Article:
Learn­ing to cope

Bul­ly­ing is a prob­lem that can’t be mag­i­cally made to dis­ap­pear – so how can chil­dren learn to be re­silient and deal with vic­tim­i­sa­tion, both for now and the fu­ture?

EDP Norfolk - - Education -

HOW does your child’s school deal with bul­ly­ing? Some schools are bet­ter than oth­ers at tack­ling the prob­lem of bul­ly­ing and it is cer­tainly an im­por­tant fac­tor to bear in mind when ap­ply­ing for a place at sec­ondary school for your child, some­thing which many of you will be do­ing cur­rently.

Many ed­u­cate pupils about bul­ly­ing via aware­ness cam­paigns and the es­tab­lish­ing of school­wide rules, while keep­ing par­ents fully en­gaged in their bul­ly­ing strat­egy.

But with the best will in the world and even with all these sys­tems in place, bul­ly­ing still hap­pens - a lot of it out­side of the school gates. Some­times bul­ly­ing oc­curs within chil­dren’s own friend­ship groups, which can be par­tic­u­larly iso­lat­ing – and this type of bul­ly­ing is more likely to go un­re­ported.

More than 14% of Bri­tish pupils who took part in a re­cent poll say they are bul­lied fre­quently which can have long-last­ing con­se­quences. One in three adults who were bul­lied at school claim it has had a neg­a­tive im­pact on their ca­reer prospects and self­con­fi­dence, ac­cord­ing to 2014 re­search from the Ox­ford Open Learn­ing Trust.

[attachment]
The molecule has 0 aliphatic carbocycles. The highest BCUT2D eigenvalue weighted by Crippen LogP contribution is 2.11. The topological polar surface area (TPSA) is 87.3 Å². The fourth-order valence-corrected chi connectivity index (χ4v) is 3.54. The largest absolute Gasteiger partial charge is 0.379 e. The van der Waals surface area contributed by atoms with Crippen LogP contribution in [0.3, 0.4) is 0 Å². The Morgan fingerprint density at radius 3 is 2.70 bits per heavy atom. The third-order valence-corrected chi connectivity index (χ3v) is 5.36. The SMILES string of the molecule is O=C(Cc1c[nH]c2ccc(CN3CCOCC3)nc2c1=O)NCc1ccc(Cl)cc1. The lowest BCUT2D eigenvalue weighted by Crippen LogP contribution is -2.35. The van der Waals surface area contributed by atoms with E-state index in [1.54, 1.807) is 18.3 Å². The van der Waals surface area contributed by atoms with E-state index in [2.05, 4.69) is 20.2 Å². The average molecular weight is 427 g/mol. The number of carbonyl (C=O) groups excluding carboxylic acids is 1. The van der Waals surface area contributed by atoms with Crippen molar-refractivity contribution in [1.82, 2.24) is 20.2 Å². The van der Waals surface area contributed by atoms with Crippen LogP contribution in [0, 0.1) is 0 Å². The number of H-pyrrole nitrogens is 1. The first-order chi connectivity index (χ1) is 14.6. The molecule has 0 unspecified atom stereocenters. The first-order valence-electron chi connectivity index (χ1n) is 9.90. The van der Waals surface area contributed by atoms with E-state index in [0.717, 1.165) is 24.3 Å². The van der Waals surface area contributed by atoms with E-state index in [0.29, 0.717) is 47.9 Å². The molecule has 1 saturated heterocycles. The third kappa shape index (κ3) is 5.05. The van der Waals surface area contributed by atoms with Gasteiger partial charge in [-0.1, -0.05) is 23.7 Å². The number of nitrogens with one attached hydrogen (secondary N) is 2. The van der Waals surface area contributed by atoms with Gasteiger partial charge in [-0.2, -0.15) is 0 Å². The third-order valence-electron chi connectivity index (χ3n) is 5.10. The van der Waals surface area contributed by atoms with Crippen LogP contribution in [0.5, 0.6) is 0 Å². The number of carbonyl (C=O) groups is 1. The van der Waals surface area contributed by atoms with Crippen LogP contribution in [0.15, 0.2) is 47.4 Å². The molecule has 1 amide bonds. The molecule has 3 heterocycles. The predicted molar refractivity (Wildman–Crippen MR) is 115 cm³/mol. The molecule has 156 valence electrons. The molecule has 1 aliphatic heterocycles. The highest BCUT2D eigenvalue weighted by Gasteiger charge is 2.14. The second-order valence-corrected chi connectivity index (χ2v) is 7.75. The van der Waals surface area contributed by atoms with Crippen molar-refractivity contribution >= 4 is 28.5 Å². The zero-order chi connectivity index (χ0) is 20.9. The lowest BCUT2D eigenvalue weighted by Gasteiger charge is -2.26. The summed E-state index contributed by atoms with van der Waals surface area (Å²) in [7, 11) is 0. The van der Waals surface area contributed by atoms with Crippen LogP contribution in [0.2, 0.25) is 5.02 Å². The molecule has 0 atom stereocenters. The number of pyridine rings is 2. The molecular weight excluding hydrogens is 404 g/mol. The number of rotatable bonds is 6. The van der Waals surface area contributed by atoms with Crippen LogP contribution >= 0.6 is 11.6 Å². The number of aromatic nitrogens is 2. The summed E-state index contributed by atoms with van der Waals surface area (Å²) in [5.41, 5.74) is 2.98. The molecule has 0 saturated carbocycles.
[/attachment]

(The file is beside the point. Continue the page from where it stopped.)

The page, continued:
“De­vel­op­ing a Te­flon coat­ing is some­thing we all need to work on to sur­vive the work­place,” says An­toinette Dale Hen­der­son, a ex­pert in as­sertive­ness for the Grav­i­tas Pro­gramme (grav­i­taspro­gramme.com), coach­ing em­ploy­ees on how to stand up for them­selves at work.

“He­li­copter par­ent­ing prevents young peo­ple from learn­ing re­silience and how to de­fend them­selves. They’re of­ten res­cued if found to be at risk of bul­ly­ing at school, leav­ing them less able to cope in other bul­ly­ing sce­nar­ios – like later on in the work­place.”

She be­lieves the key is to teach your child to see the big­ger pic­ture and not to be pas­sive.

“If you en­cour­age them to view bul­lies with com­pas­sion and look for the rea­sons why they are on the re­ceiv­ing end of bul­ly­ing be­hav­iour, they can cre­ate some de­tach­ment from it and have more re­sources to deal with the per­ceived threat ra­tio­nally,” she says. “En­cour­age your child to be firm when some­one bul­lies them, say­ing ‘Don’t do that, it’s not OK,” con­vey­ing in that mo­ment that their be­hav­iour is not ac­cept­able. This sends the sig­nal that ‘I’m worth more than this and I’m not go­ing to take it’.”

An im­age cov­er­ing the So­cial Is­sues of child abuse, school­child in uni­form ask­ing for help by a writ­ten mes­sage say­ing Help with a sad face . square for­mat with an added in­sta­gram style fil­ter

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